When Rob Saxton sets a goal for his school district and vows to achieve it, his school board members believe it will happen. After all, Saxton has a pretty impressive track record.
The superintendent of the Tigard-Tualatin School District just outside of Portland, Ore., has run 11 road marathons and two 50-kilometer “ultra” marathons over the past five years. He ran the New York City Marathon in November at what he calls an “easy” pace of three hours and 31 minutes — about eight minutes per mile. He ran Boston in a personal best: 3:15.
On most weekdays, Saxton rises by 4:30 a.m. and runs between six and 11 miles, then showers and gets to his office at 7:30. Such discipline focuses his mind — a focus that transfers readily to the workplace.
“If we’re intentional about something, we’re going to make it happen,” says Saxton, who at 6-foot-3 is a former high school quarterback, basketball player and football coach. “It doesn’t feel good sometimes, but you said it was what you were going to do, and you do it.”
School board chair Jill Zurschmeide says Saxton’s “marathon attitude” is apparent. He once told her that mile 22 was his favorite part of a race. “He said, ‘This is where it comes down to are you going to keep going or are you going to quit.’ ”
As leader of the 12,000-student district since 2005, Saxton has focused on narrowing the achievement gap. The district’s minority population, mostly Latino, is growing at a rate of about 3 percent a year and now stands at 36 percent.
Saxton says the district’s disaggregation of data by race uncovered sharp differences in expulsions and other discipline measures, as well as student performance. The district hired the Pacific Educational Group, which launched some eye-opening conversations about race, leading to refinements in teaching and expectations.
“It’s embarrassing to say, but for me this was the very first time I realized that there are things we do as educators that cause our students of color to underachieve,” the superintendent says.
In the last four years, the percentage of white 10th graders passing the state’s English language arts test increased from 78 to 88 percent. The percentage of Latinos passing increased from 31 percent to 52 percent.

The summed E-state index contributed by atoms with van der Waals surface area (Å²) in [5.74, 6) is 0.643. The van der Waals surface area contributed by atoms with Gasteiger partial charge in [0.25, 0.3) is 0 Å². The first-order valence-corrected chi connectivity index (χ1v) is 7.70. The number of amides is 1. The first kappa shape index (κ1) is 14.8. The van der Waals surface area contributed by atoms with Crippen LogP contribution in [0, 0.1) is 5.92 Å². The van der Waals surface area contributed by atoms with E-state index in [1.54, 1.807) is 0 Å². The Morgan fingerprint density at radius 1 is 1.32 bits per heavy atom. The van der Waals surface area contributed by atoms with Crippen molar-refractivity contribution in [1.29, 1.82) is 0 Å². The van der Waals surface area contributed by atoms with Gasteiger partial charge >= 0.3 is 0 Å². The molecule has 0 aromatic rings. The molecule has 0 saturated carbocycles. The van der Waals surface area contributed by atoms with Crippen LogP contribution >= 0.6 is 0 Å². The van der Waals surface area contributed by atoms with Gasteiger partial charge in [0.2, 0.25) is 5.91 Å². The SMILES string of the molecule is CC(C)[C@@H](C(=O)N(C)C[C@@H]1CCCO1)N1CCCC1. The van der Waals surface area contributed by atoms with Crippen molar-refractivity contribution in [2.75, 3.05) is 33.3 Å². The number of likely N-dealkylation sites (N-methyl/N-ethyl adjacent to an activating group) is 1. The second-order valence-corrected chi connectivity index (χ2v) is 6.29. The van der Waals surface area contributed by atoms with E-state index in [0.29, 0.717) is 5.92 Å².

Not all of the district’s academic changes have gone smoothly. Saxton, a secondary math teacher for 12 years, and the school board introduced College Preparatory Mathematics in fall 2008. Within a month, parents began complaining about what they saw as a lack of rigor, and some demanded a return to traditional math instruction. The debate grew heated, and Saxton and the board finally agreed to bring back the traditional program, supplemented by the new format.
“It was a painful process,” Saxton says. “But what a fabulous experience it was for our board meetings to be focused on what’s the best way to teach kids math.”
The district has developed expertise in the Response to Intervention approach to teaching struggling students — so much so that it has trained about 40 other districts in the approach over the past five years. While RTI was in place when he came aboard, Saxton brings his determination as a long-distance runner to keep working toward better outcomes.
“The one thing I think I brought to the district was the resolve and intentionality that caused that work to function at a much higher level,” he says. “I do think it has made a difference in how teachers teach.”
Paul Riede is a staff writer with The Post-Standard in Syracuse, N.Y. E-mail: firstname.lastname@example.org
BIO STATS: Rob Saxton
Currently: superintendent, Tigard-Tualatin School District, Tigard, Ore.
Previously: superintendent, Sherwood, Ore.
Greatest influence on career: While working toward my superintendent licensure at Portland State University, Jim Carlile, who had recently retired as a superintendent, was one of the cohort leaders. He had taken an interim job in the Sherwood district, and at the end of the class, I was lucky enough to follow him as superintendent. Jim brings a wealth of knowledge, yet is always humble and self-deprecating.
Best professional day: What stands out most are high school graduations. Graduation day is such a wonderful culmination of effort and celebration for the entire school community. We get to celebrate students’ accomplishments through their speeches, the music they provide for the ceremony, the recognition of awards and by handing students their diploma. The carnival atmosphere following the ceremony is something to behold.
Books at bedside: Theodore Rex by Edmund Morris; Learning From Lincoln: Leadership Practices for School Success by Harvey Alvy and Pam Robbins; Advanced Marathoning by Peter Pfitzinger; Stretching the School Dollar by Fredrick Hess and Eric Osberg; Three Cups of Tea by Greg Mortenson; and The Schooling Practices That Matter Most by Kathleen Cotton
Biggest blooper: I’m always worried about sending e-mail to the wrong place as I race through the volumes I receive every day.
Why I’m an AASA member: As an organization, AASA supports me professionally. AASA provides me with access to professional development in the areas where I need it and with a rich network of like-minded colleagues who have experiences with challenges similar to mine.